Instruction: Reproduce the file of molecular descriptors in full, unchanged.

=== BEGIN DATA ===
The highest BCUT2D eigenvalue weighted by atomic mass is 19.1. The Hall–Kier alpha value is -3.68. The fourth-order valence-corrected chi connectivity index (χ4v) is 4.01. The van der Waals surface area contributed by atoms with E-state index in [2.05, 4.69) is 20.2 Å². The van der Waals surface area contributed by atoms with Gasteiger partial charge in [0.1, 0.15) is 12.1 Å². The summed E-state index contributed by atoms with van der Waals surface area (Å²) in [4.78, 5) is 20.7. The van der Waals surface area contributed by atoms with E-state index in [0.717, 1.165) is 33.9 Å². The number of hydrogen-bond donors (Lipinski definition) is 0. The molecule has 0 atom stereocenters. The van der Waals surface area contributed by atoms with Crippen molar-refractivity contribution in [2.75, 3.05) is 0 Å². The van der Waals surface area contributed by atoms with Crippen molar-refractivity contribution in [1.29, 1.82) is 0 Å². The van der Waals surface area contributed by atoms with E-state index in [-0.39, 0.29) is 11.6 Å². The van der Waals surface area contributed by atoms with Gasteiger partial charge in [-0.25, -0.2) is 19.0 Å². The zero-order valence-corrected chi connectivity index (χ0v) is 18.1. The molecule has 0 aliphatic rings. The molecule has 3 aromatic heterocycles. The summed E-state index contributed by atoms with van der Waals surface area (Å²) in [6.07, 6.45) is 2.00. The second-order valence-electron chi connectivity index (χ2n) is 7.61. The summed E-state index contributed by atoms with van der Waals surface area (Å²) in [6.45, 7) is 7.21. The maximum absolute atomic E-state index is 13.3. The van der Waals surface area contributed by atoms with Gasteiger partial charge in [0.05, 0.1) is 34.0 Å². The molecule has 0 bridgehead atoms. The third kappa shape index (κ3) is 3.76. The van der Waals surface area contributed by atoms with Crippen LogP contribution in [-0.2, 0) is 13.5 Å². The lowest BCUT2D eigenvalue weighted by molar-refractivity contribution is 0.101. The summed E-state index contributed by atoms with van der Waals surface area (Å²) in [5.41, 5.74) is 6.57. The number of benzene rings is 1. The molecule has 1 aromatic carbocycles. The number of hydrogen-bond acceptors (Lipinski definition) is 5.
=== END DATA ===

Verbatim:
The highest BCUT2D eigenvalue weighted by atomic mass is 19.1. The Hall–Kier alpha value is -3.68. The fourth-order valence-corrected chi connectivity index (χ4v) is 4.01. The van der Waals surface area contributed by atoms with E-state index in [2.05, 4.69) is 20.2 Å². The van der Waals surface area contributed by atoms with Gasteiger partial charge in [0.1, 0.15) is 12.1 Å². The summed E-state index contributed by atoms with van der Waals surface area (Å²) in [4.78, 5) is 20.7. The van der Waals surface area contributed by atoms with E-state index in [0.717, 1.165) is 33.9 Å². The number of hydrogen-bond donors (Lipinski definition) is 0. The molecule has 0 atom stereocenters. The van der Waals surface area contributed by atoms with Crippen molar-refractivity contribution in [2.75, 3.05) is 0 Å². The van der Waals surface area contributed by atoms with Crippen molar-refractivity contribution in [1.29, 1.82) is 0 Å². The van der Waals surface area contributed by atoms with E-state index in [-0.39, 0.29) is 11.6 Å². The van der Waals surface area contributed by atoms with Gasteiger partial charge in [-0.25, -0.2) is 19.0 Å². The zero-order valence-corrected chi connectivity index (χ0v) is 18.1. The molecule has 0 aliphatic rings. The molecule has 3 aromatic heterocycles. The summed E-state index contributed by atoms with van der Waals surface area (Å²) in [6.07, 6.45) is 2.00. The second-order valence-electron chi connectivity index (χ2n) is 7.61. The summed E-state index contributed by atoms with van der Waals surface area (Å²) in [6.45, 7) is 7.21. The maximum absolute atomic E-state index is 13.3. The van der Waals surface area contributed by atoms with Gasteiger partial charge in [0.05, 0.1) is 34.0 Å². The molecule has 0 bridgehead atoms. The third kappa shape index (κ3) is 3.76. The van der Waals surface area contributed by atoms with Crippen LogP contribution in [-0.2, 0) is 13.5 Å². The lowest BCUT2D eigenvalue weighted by molar-refractivity contribution is 0.101. The summed E-state index contributed by atoms with van der Waals surface area (Å²) in [5.41, 5.74) is 6.57. The number of benzene rings is 1. The molecule has 1 aromatic carbocycles. The number of hydrogen-bond acceptors (Lipinski definition) is 5.